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sob

[sob]
verb (used without object), sobbed, sob·bing.
  1. to weep with a convulsive catching of the breath.
  2. to make a sound resembling this.
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verb (used with object), sobbed, sob·bing.
  1. to utter with sobs.
  2. to put, send, etc., by sobbing or with sobs: to sob oneself to sleep.
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noun
  1. the act of sobbing; a convulsive catching of the breath in weeping.
  2. any sound suggesting this.
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Origin of sob

1150–1200; Middle English sobben, apparently imitative
Related formssob·ber, nounsob·bing·ly, adverbsob·ful, adjective
Dictionary.com Unabridged Based on the Random House Unabridged Dictionary, © Random House, Inc. 2018

Examples from the Web for sobber

Historical Examples of sobber

  • "Sobber, I didn't really think you could be so mean," he went on.

    The Rover Boys on the Farm

    Arthur M. Winfield (AKA Edward Stratemeyer)

  • How Sobber had ever gotten the captaincy of this team was a mystery.

    The Rover Boys on the Farm

    Arthur M. Winfield (AKA Edward Stratemeyer)

  • "If it was Sobber we ought to pay him back," came from Songbird, grimly.

    The Rover Boys on the Farm

    Arthur M. Winfield (AKA Edward Stratemeyer)

  • But now Tom rushed in and wrenched the glass from Sobber's hand.

    The Rover Boys on the Farm

    Arthur M. Winfield (AKA Edward Stratemeyer)

  • Sobber did not return to Putnam Hall for the best part of a week.

    The Rover Boys on the Farm

    Arthur M. Winfield (AKA Edward Stratemeyer)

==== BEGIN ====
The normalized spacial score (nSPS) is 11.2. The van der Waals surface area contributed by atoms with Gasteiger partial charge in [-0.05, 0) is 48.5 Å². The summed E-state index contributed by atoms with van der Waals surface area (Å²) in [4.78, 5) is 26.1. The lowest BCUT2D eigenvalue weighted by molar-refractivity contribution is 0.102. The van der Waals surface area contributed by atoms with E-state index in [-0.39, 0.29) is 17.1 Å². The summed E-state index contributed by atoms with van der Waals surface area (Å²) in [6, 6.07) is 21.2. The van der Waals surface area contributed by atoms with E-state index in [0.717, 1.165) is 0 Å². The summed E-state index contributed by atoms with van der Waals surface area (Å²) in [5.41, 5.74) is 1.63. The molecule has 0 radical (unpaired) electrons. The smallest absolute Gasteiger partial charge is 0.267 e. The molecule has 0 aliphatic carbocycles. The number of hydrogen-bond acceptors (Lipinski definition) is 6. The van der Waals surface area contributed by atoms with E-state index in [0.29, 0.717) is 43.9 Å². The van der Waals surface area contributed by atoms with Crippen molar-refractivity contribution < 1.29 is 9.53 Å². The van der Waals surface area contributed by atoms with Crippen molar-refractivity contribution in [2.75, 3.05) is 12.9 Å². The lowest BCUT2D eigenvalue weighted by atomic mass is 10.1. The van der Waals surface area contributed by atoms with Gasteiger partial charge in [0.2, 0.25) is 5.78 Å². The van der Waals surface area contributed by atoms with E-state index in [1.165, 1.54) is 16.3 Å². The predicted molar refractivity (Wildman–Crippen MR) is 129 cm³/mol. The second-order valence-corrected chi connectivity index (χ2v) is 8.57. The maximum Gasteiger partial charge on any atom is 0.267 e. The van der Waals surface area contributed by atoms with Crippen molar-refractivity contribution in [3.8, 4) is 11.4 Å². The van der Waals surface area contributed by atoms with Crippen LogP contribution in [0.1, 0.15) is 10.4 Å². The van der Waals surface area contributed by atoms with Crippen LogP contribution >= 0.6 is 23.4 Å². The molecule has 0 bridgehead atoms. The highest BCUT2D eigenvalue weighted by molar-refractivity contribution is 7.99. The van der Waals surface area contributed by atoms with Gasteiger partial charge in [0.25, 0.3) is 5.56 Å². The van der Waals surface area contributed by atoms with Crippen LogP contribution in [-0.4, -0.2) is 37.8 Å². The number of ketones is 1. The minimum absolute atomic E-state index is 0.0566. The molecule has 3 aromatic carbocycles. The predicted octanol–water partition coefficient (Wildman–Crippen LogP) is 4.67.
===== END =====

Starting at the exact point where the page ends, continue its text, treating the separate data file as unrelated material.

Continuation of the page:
British Dictionary definitions for sobber

sob

verb sobs, sobbing or sobbed
  1. (intr) to weep with convulsive gasps
  2. (tr) to utter with sobs
  3. to cause (oneself) to be in a specified state by sobbingto sob oneself to sleep
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noun
  1. a convulsive gasp made in weeping
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Derived Formssobber, nounsobbing, noun, adjective

Word Origin for sob

C12: probably from Low German; compare Dutch sabben to suck
Collins English Dictionary - Complete & Unabridged 2012 Digital Edition © William Collins Sons & Co. Ltd. 1979, 1986 © HarperCollins Publishers 1998, 2000, 2003, 2005, 2006, 2007, 2009, 2012

Word Origin and History for sobber

sob

v.

c.1200, "to cry with short breaths," probably of imitative origin, related to Old English seofian "to lament," Old High German sufan "to draw breath," West Frisian sobje "to suck." Related: Sobbed; sobbing.

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sob

n.

late 14c., from sob (v.). Sob story is from 1913. Sob sister "female journalist who writes sentimental stories or advice columns" is from 1912.

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Online Etymology Dictionary, © 2010 Douglas Harper